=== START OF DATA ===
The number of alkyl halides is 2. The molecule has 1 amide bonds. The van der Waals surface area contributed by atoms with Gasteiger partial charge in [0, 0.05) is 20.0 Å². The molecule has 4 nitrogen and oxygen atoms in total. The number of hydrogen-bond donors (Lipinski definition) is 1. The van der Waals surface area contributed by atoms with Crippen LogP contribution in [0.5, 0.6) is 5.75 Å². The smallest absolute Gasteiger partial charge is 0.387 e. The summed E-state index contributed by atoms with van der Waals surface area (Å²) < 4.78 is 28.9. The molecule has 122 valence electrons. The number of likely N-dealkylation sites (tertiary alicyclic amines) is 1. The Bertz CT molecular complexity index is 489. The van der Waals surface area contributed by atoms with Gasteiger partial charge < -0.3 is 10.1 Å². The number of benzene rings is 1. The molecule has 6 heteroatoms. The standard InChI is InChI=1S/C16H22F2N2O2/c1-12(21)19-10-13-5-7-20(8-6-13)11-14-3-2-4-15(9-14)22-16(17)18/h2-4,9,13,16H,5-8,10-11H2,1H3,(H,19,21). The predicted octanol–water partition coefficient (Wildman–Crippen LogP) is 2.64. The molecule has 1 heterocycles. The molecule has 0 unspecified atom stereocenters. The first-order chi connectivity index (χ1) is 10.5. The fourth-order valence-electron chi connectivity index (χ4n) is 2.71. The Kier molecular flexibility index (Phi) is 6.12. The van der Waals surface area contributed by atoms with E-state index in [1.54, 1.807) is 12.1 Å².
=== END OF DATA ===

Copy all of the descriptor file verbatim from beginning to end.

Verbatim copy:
The number of alkyl halides is 2. The molecule has 1 amide bonds. The van der Waals surface area contributed by atoms with Gasteiger partial charge in [0, 0.05) is 20.0 Å². The molecule has 4 nitrogen and oxygen atoms in total. The number of hydrogen-bond donors (Lipinski definition) is 1. The van der Waals surface area contributed by atoms with Crippen LogP contribution in [0.5, 0.6) is 5.75 Å². The smallest absolute Gasteiger partial charge is 0.387 e. The summed E-state index contributed by atoms with van der Waals surface area (Å²) < 4.78 is 28.9. The molecule has 122 valence electrons. The number of likely N-dealkylation sites (tertiary alicyclic amines) is 1. The Bertz CT molecular complexity index is 489. The van der Waals surface area contributed by atoms with Gasteiger partial charge < -0.3 is 10.1 Å². The number of benzene rings is 1. The molecule has 6 heteroatoms. The standard InChI is InChI=1S/C16H22F2N2O2/c1-12(21)19-10-13-5-7-20(8-6-13)11-14-3-2-4-15(9-14)22-16(17)18/h2-4,9,13,16H,5-8,10-11H2,1H3,(H,19,21). The predicted octanol–water partition coefficient (Wildman–Crippen LogP) is 2.64. The molecule has 1 heterocycles. The molecule has 0 unspecified atom stereocenters. The first-order chi connectivity index (χ1) is 10.5. The fourth-order valence-electron chi connectivity index (χ4n) is 2.71. The Kier molecular flexibility index (Phi) is 6.12. The van der Waals surface area contributed by atoms with E-state index in [1.54, 1.807) is 12.1 Å².